[Editor’s Note: An earlier version of this story appeared Sept. 11, 2015. It has been updated to reflect the budget delivered to the Presbyterian Mission Agency fall meeting.]
At a presentation to the Executive Committee of the Presbyterian Mission Agency of the Presbyterian Church (U.S.A.), Earline Williams, deputy executive director and temporary co-manager of the PMA, painted a financial picture of the Agency that, for the time being, is optimistic.
The overview finances through Aug. 31, 2015, reported receipts of $43.3 million and expenses of $41.2 million. These numbers deviate from projections of $47 million in receipts and $44.6 million in expenses, providing a net gain of $2 million.
Reasons for the reduced income included lower than expected returns from short-term investments and giving to special offerings. The budget benefited from retention of funds not required for emergency disaster relief and increases in unrestricted endowment funds and direct mission giving.
Expenses fell nearly $4 million short of predictions primarily because of reduced program spending and holds on grants to new churches, though the expectation is that these grants will be awarded by year’s end.
Williams also noted at a Sept. 10 presentation that funds collected for the Christmas Joy Offering had not yet been distributed to the Board of Pensions as of June 30, but the transfer has since occurred.
“Once again, good news,” she said of the decreased spending. “I need to thank everyone in this room who has contributed to us controlling our costs better, because that’s what this represents.”
When questioned on where funds had come from for the investigation into the establishment of an unauthorized nonprofit corporation, the Presbyterian Centers for New Church Innovations, Inc. (PCNCI), William reiterated that funds for the investigation and subsequent legal defense were authorized by the Presbyterian Mission Agency Board to be withdrawn from the unrestricted Presbyterian Mission Program Fund (PMPF.)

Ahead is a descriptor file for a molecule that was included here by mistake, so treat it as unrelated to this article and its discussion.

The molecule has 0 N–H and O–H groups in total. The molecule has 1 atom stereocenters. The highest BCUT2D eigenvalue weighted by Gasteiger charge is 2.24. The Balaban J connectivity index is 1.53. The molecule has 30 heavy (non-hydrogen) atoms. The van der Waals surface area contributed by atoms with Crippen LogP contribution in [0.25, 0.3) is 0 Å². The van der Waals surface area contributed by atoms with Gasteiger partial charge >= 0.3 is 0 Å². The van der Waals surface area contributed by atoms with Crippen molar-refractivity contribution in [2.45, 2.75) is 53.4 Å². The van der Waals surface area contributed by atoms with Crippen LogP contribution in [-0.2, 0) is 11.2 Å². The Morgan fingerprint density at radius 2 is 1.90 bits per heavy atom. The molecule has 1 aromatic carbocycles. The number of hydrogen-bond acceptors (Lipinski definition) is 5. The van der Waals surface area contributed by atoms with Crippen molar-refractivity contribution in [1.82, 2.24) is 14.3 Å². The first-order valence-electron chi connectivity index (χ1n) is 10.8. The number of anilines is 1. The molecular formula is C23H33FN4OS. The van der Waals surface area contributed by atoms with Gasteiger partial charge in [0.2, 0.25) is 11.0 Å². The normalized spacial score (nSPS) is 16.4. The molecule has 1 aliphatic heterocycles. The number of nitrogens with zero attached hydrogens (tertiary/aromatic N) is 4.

Addressing the so-called “fiscal cliff” mentioned by PMAB chair Marilyn Gamm in late July, Williams pointed to graph showing the downward trend in “rainy day funds” contained in the PMPF. Due to program spending from the fund, in addition to the costs of the investigation and legal defense, Williams said of the decline, “That amount goes below zero in 2017. We are OK in 2015 and 2016, but 2017 is when we do not have reserves.”
Williams concluded her Sept. 10 remarks saying, “We will begin, as leadership, to make decisions that affect how we do ministry, how we walk with God in mission in 2016 as we prepare for no more rainy day funds as we move into 2017.”
“Twenty-seventeen is the year where we have to make hard decisions because we will no longer have unrestricted reserves,” Williams told the Executive Committee. “After 2017, we cannot spend more than we receive, much like our own households.”